Reducing the cost of coronavirus testing would likely result in higher willingness to be tested
Where and how long can schools remain open in times of the coronavirus pandemic? How safe are public transport means? Which rules must be observed when organizing events? To answer these questions, systematic tests for coronavirus infections and antibodies are of decisive importance. However, these are often not mandatory, and the associated expenditure may be high. Whoever undergoes testing contributes to a better understanding of the situation. But is this motivation enough? Researchers of Karlsruhe Institute of Technology (KIT) and University of California San Diego (UCSD) found that the costs of tests play an important role. Political decision-makers should therefore consider making these tests easily accessible.
In an anonymous study, Nora Szech, Professor of Political Economy of Institute for Economic Policy Research (ECON) of KIT, and Marta Serra-Garcia from Rady School of Management of University of California San Diego, studied the willingness to undergo testing for coronavirus antibodies of about 2,000 U.S. citizens. When costs were close to zero, 80% of the participants were ready to undergo testing. With increasing costs, the demand for tests decreased considerably. At a price of $20, the willingness to undergo testing was halved. "I am not surprised to find that not everybody was willing to undergo testing," Nora Szech says. "Compared to tests for Huntington's or HIV, the interest in coronavirus tests is high, but this changes drastically with increasing costs."
Price, income, age and ethnicity are decisive factors
The researchers found that additional factors also affect the willingness to undergo testing. "Among these factors are the age, the suspected length and strength of immunity due to antibodies, and the uncertainty as to whether people had already been infected by the virus," Marta Serra-Garcia says. The preparedness to pay for antibody tests also is dependent on the income, ethnic origin, and political preferences. The study revealed that supporters of U.S. President Donald Trump were less prepared to pay for a test. This suggests that the results of COVID-19 tests of volunteers may probably not be representative of the entire population.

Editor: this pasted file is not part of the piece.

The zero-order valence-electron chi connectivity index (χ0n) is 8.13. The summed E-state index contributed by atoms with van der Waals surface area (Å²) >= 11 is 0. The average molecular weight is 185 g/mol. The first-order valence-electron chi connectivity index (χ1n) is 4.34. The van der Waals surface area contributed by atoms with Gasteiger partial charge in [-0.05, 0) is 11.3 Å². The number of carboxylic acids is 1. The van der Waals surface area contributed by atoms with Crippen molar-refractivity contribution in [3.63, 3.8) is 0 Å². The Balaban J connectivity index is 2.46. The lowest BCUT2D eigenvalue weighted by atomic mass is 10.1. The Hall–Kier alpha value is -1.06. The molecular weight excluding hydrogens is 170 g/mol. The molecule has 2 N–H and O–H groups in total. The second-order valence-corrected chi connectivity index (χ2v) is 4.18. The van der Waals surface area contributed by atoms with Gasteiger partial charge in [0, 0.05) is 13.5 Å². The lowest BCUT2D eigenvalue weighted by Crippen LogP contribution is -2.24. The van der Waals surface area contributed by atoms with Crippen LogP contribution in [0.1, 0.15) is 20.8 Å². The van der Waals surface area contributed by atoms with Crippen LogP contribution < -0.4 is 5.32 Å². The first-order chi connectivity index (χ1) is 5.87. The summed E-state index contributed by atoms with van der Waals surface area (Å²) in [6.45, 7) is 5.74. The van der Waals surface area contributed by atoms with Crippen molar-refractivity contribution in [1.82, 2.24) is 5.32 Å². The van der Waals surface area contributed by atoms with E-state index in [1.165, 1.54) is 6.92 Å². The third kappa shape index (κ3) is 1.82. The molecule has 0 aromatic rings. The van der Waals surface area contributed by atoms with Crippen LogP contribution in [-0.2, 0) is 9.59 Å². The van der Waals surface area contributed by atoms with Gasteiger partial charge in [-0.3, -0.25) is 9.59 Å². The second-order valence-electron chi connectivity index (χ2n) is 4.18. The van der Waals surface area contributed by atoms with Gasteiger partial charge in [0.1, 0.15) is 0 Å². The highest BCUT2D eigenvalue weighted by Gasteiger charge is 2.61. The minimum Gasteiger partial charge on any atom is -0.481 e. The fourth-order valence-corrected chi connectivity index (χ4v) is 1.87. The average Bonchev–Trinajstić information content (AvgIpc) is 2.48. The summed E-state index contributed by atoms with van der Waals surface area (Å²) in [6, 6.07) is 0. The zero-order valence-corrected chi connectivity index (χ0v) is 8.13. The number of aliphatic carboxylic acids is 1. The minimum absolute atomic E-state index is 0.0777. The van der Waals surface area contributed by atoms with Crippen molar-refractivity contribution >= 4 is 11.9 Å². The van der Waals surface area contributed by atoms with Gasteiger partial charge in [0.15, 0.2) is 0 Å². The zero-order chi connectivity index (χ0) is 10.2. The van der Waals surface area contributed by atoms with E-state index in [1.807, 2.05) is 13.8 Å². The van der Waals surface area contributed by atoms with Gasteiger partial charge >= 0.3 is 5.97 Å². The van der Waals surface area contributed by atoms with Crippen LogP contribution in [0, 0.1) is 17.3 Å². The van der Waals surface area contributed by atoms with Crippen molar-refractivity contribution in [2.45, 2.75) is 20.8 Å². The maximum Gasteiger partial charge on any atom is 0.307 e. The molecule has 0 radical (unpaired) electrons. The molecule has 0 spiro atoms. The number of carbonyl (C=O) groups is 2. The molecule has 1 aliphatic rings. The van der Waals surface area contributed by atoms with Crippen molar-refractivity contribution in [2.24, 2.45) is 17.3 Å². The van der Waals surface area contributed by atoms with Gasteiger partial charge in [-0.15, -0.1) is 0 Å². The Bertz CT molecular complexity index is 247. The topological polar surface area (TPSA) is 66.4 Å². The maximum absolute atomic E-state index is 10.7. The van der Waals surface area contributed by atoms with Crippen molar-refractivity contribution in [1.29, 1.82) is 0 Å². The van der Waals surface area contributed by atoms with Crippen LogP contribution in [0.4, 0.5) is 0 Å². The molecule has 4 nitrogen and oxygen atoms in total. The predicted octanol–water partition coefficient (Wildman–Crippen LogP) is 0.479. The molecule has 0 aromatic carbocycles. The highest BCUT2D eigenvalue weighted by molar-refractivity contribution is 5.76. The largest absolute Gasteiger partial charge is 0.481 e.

"To find out how far the virus has spread in reality and how many people are immune, we need a high acceptance of the tests. To learn more about immunity at schools, for instance, we are dependent on teachers and pupils who undergo testing," Szech says. "Here, easy access is the key. If this cannot be ensured, we should consider to compensate people for their time and effort to undergo testing." The same holds for tests for active infections: "Even if they do not have any symptoms, teachers, for instance, are requested to undergo regular testing. At the moment, however, these tests are associated with a high expenditure for them."
"Our interviews also revealed that higher income groups have an increased willingness to undergo testing, while lower income groups that often have a higher risk of infection when rendering system-relevant services will less probably accept testing," Serra-Garcia explains. "Moreover, black respondents are less prepared to undergo testing, although recent research shows that black communities were severely affected by the virus."
According to the scientists, systematic tests are required to obtain a better understanding of the local situation. "Ideally, tests should be easily and regularly accessible, in particular for high-risk groups as well as for schools and daycare facilities. This will be worthwhile for us all," Szech says.